i somehow had it fixed in my head that arrays counted zero up to the number i have. isn't it that way in visual basic? anyway, thanks a lot, sorry for wasting your time.

    by the way, when you declare a function that er.. you know, uses an array, er.. can't think of the proper word.. anyway, like this:

    Code:
    int arrayfunction (int x[5][5]);
    do you do it like that?

    also, any tips on returning a matrix? is it even possible?
    Last edited by n3v; 03-17-2006 at 01:34 AM.

  4. #4
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    When you pass an array to a function you only have to define the sizes for each dimension after the first
    Code:
    int arryFunc(int [][SIZE2]);
    and you can't return an array, but you can return a structure that contains an array. Otherwise when it's passed as an arguement, it's passed as a reference and can be changed in the function anyway.
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    n3v
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    structure that contains an array? i think this is the time when you need to explain where pointers actually come in handy. I've read about pointers, but i just need an example to show me when they'd actually do good for something. is this one of those cases? if not, what would that structure be? a string?

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    This is a structure.
    Code:
    // This is a structure that contains an array.
    struct foo {
        int arry[5][5];
    };
    
    // This is a function that returns a structure.
    foo Func1(int num1) {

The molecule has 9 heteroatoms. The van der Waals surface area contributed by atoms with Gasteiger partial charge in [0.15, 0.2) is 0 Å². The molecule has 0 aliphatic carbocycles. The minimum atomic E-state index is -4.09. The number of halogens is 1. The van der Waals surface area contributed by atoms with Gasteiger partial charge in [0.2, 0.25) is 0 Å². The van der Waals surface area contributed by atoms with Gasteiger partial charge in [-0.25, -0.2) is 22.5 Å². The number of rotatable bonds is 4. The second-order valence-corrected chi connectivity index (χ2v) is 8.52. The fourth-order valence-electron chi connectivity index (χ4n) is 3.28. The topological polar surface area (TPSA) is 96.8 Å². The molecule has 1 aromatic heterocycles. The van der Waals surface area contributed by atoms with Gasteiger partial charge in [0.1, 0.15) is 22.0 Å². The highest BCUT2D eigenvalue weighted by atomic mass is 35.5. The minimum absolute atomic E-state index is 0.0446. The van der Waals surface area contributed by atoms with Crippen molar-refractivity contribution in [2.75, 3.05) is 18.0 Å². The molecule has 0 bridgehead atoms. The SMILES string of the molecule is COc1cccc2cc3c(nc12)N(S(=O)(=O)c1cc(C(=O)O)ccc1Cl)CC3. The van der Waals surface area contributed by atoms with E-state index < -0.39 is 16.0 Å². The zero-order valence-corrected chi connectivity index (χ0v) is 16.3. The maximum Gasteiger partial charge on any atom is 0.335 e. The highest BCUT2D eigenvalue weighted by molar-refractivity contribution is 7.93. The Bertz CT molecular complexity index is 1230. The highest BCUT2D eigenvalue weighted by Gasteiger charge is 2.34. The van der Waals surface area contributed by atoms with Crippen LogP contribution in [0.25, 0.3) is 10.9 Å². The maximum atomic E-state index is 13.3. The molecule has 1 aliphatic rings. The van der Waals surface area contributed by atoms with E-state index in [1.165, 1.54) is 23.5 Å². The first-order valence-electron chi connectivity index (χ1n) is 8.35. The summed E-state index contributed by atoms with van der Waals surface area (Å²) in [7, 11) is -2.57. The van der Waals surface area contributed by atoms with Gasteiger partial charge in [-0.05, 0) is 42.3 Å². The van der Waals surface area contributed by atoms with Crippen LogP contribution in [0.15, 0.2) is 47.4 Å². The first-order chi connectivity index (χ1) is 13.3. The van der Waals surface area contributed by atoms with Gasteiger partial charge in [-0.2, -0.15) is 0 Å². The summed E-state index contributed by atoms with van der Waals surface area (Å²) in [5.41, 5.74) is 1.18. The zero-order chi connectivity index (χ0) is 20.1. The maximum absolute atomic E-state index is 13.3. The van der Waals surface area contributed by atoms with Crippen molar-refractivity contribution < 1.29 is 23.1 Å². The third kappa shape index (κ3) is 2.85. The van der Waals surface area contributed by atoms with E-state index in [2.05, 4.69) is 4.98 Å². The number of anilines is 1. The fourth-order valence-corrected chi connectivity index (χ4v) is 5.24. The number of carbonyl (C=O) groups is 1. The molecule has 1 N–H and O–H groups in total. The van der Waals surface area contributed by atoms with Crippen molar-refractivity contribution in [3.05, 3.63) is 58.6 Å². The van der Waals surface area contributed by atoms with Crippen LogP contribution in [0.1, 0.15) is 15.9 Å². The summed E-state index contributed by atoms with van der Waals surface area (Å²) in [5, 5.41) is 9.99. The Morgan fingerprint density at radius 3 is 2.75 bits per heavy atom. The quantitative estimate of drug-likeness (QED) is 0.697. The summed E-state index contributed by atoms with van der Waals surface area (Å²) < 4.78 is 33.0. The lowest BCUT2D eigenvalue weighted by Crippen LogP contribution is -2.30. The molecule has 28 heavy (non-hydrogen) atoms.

foo temp;
       for(int n = 0;n < 5;n++)
          for(int i = 0;i < 5;i++)
             temp.arry[i][n] = (i + n) * num1;
       return temp;
    }
    
    int main() {
       // This prints out the returned structure.
       for(int n = 0;n < 5;n++) {
          for(int i = 0;i < 5;i++)
             cout << setw(3) << Func1(4).arry[i][n];
          cout << endl;
       }
    
       cout << endl;
    
       for(int n = 0;n < 5;n++) {
          for(int i = 0;i < 5;i++)
             cout << setw(3) << Func1(6).arry[i][n];
          cout << endl;
       }
       return 0;
    }
    Last edited by SlyMaelstrom; 03-17-2006 at 02:03 AM.
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    n3v
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    ooh, a structure. stupid me again. i'm kind of a n00b in c++, so i don't really have any experience with structures. thanks for pointing that out though. what does setw(3) do?

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    It's a function defined in <iomanip> it sets the buffer width of the right operand (the next thing in the cout statement) to the size in the arguement and by default aligns to the right.

    For instance:
    Code:
    cout << setw(7) << "World!";
    can be seen as [ ][W][o][r][l][d][!], where as
    Code:
    cout << setw(11) << "World!";
    can be seen as [ ][ ][ ][ ][ ][W][o][r][l][d][!]
    Last edited by SlyMaelstrom; 03-17-2006 at 02:24 AM.
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    also, any tips on returning a matrix?
    For what purpose? What would you like to do?